The choice of an oven for your instore bakery often comes down to what kind of bakery you have: do you still cook most baked goods from scratch, or are you leaning toward the less-labor-intensive par-baked?
Shane Dans, vice president of business development- retail for Middleby Corp., guessed that about 90% of new or renovated bakeries are more par-bake than scratch.
“As much as we all like scratch, labor is crazy right now, and with turnover, bakeries are just trying to keep their doors open,” he said.
When it comes to ovens, traditional grocers are trending toward double or multiple rack rolling ovens and proofers that complement them well, Dans said.
Dans has been trying to talk retailers into thinking about ovens for their instore bakeries a bit differently. A large rack oven, whether it’s gas or electricity, costs a lot of money in utility costs to run.
Add to that the fact that, because of the labor crunch, few if any employees are in the ISB after noon.
The problem with that scenario is, most people do their shopping after noon, not before. By the time many shoppers get to the department, it can be slim pickings if what they’re looking for qualifies under any reasonable definition of “fresh.”
One solution, Dans said, is to add a second, smaller oven that doesn’t cost a fortune to run and can turn out easier-to-make fresh baked goods throughout the day.
“If you’re doing par-baked, it’s nothing more complicated than proofing it and putting it on racks,” he said. “Why not have a smaller oven up front for baguettes or French loaves later in the day for different dayparts. It doesn’t require starting up a massive 450 BTU oven.”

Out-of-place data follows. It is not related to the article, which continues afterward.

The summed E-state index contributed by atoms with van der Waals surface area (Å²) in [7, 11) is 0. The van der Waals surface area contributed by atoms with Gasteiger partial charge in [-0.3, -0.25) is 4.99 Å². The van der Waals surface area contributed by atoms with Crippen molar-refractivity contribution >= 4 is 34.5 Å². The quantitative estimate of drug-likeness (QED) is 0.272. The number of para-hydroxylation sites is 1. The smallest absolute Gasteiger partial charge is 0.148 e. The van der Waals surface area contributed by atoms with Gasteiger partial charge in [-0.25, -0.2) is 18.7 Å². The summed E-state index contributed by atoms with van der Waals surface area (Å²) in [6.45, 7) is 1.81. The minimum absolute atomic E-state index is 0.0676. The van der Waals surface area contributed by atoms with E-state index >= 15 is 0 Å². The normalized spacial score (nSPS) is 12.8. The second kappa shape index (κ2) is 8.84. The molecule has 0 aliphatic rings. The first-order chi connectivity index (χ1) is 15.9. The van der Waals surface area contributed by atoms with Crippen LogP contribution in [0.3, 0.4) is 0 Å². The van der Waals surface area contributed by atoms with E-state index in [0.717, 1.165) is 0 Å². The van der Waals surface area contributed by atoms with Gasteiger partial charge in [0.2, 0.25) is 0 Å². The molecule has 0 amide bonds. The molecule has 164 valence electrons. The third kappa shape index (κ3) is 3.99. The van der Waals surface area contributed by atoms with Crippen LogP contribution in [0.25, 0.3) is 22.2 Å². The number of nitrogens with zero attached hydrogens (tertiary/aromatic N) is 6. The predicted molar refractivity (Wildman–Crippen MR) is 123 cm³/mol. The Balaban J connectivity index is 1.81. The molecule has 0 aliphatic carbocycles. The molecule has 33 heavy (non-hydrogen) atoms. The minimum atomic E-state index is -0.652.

No need for a “classic baker,” Dans said. Existing staff can be trained to do these smaller, later bakes.
“They’re all programmable these days, touch-and-go, and not just ours,” Dans said, citing similar easy-to-use smaller ovens from manufacturers like Hobart.
It’s a perfect solution, Dans said, for retailers that suffer up to 500% turnover rates.
“Kids might be stocking shelves on Monday, then they’re thrown into the bakery on Tuesday, they find it’s messy and they want out.”
Despite its advantages, the smaller oven in the afternoon idea is a hard sell for some bigger retailers, for whom change is like “turning around a battleship,” Dans said. That said, some larger chains are contemplating making the change, he said. And smaller independents have been more open to the idea.
Looking ahead, oven shortages will continue to a be a problem in 2023, Dans said. For a lot of larger ovens, retailers can expect a 4-week lead time between the time they order their new oven and the time it arrives.
“The days of equipment dying on Friday morning and having something new that night are gone,” Dans said.
As a result, service and maintenance is more important than ever.